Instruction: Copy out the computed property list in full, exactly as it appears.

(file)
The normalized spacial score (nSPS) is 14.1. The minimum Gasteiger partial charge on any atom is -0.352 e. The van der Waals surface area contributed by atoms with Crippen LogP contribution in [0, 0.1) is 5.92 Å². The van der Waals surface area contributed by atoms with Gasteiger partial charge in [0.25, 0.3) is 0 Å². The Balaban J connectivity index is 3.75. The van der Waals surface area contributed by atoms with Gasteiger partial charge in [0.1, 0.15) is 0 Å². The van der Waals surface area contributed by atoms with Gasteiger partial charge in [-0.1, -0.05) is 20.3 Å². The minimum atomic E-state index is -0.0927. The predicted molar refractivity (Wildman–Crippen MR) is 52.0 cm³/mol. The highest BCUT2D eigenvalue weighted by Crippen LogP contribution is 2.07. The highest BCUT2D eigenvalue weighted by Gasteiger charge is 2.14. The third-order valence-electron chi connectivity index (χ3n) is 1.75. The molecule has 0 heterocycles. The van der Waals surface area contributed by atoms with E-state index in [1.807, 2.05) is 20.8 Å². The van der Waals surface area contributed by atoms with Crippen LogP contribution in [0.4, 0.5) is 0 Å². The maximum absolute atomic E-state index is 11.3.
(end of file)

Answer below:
The normalized spacial score (nSPS) is 14.1. The minimum Gasteiger partial charge on any atom is -0.352 e. The van der Waals surface area contributed by atoms with Crippen LogP contribution in [0, 0.1) is 5.92 Å². The van der Waals surface area contributed by atoms with Gasteiger partial charge in [0.25, 0.3) is 0 Å². The Balaban J connectivity index is 3.75. The van der Waals surface area contributed by atoms with Gasteiger partial charge in [0.1, 0.15) is 0 Å². The van der Waals surface area contributed by atoms with Gasteiger partial charge in [-0.1, -0.05) is 20.3 Å². The minimum atomic E-state index is -0.0927. The predicted molar refractivity (Wildman–Crippen MR) is 52.0 cm³/mol. The highest BCUT2D eigenvalue weighted by Crippen LogP contribution is 2.07. The highest BCUT2D eigenvalue weighted by Gasteiger charge is 2.14. The third-order valence-electron chi connectivity index (χ3n) is 1.75. The molecule has 0 heterocycles. The van der Waals surface area contributed by atoms with E-state index in [1.807, 2.05) is 20.8 Å². The van der Waals surface area contributed by atoms with Crippen LogP contribution in [0.4, 0.5) is 0 Å². The maximum absolute atomic E-state index is 11.3.